A brown bear and two cubs in Kugti Wildlife Sanctuary, Himachal Pradesh. Photo by Niazulkhan/Wikimedia Commons.

A recent study conducted by Wildlife SOS explained the challenges posed by garbage to critically endangered Himalayan brown bears, whose population has been steadily declining in the past century with only an estimated 500-750 bears left in the country.

According to the study, more than 75% of a brown bear’s diet is scavenged from garbage. This was noted through excreted plastic carry bags, milk powder, chocolate wrappers, and biryani.

“The kitchen waste generated by hotels especially in tourist spots is not disposed properly and they dump it off by the side of the road, attracting the brown bears. Fortunately, we haven’t had any report of vehicle hits as far as brown bear is concerned. Nevertheless, there needs to be a proper garbage disposal mechanism in place,” Suhail said.

Nomadic communities and roadkill

The nomadic community of Jammu and Kashmir (Bakerwals) moves along Mughal road in South Kashmir during spring and late autumn. During their transit, animals from their livestock die, especially if there is a heavy snowfall or sudden thundershowers. The migratory herders leave the carcasses of the dead animals on the road which eventually attracts vultures, which are hit by vehicles while they feed. Mughal road passes through the Hirpora Wildlife Sanctuary, which is a home to vulture breeds like Himalayan griffon vulture and bearded vulture, both noted as near threatened.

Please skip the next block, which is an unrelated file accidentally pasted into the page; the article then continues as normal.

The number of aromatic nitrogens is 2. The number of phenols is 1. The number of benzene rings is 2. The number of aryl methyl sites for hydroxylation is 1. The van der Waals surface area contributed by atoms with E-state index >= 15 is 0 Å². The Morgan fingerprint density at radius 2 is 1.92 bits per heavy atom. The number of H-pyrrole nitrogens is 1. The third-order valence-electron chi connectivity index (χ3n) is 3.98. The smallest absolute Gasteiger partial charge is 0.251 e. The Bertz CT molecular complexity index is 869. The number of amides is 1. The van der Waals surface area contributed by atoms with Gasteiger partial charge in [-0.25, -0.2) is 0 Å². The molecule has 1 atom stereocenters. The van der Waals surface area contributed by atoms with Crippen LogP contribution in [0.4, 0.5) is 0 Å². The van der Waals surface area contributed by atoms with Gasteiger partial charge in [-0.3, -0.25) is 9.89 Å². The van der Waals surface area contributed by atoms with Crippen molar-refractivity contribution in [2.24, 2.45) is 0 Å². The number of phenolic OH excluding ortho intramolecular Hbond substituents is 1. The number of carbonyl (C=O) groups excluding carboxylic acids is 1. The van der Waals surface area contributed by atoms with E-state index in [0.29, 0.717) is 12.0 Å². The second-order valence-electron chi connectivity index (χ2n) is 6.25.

“As a management intervention, my team patrols the road along Hirpora every morning, removing carcasses, which are dumped in safe places where vultures can feed without getting hit. We have managed to save many vulture lives through these efforts,” Suhail said.  He added that such type of activities should also be taken up on other roads like Sinthan Top in South Kashmir and Razdaan pass in North Kashmir which are used by Bakerwal tribes. “These areas are a home to many other high-altitude birds like vultures,” he stressed.

Mitigation measures

While roads are important for connectivity, the risk they pose to wildlife must be considered. Urban planners must ask – who needs a road?

Image shows a bird lying on a road in India
Birds are also a casualty in roadkill incidents in Leh. Photo by Iqram ul Haq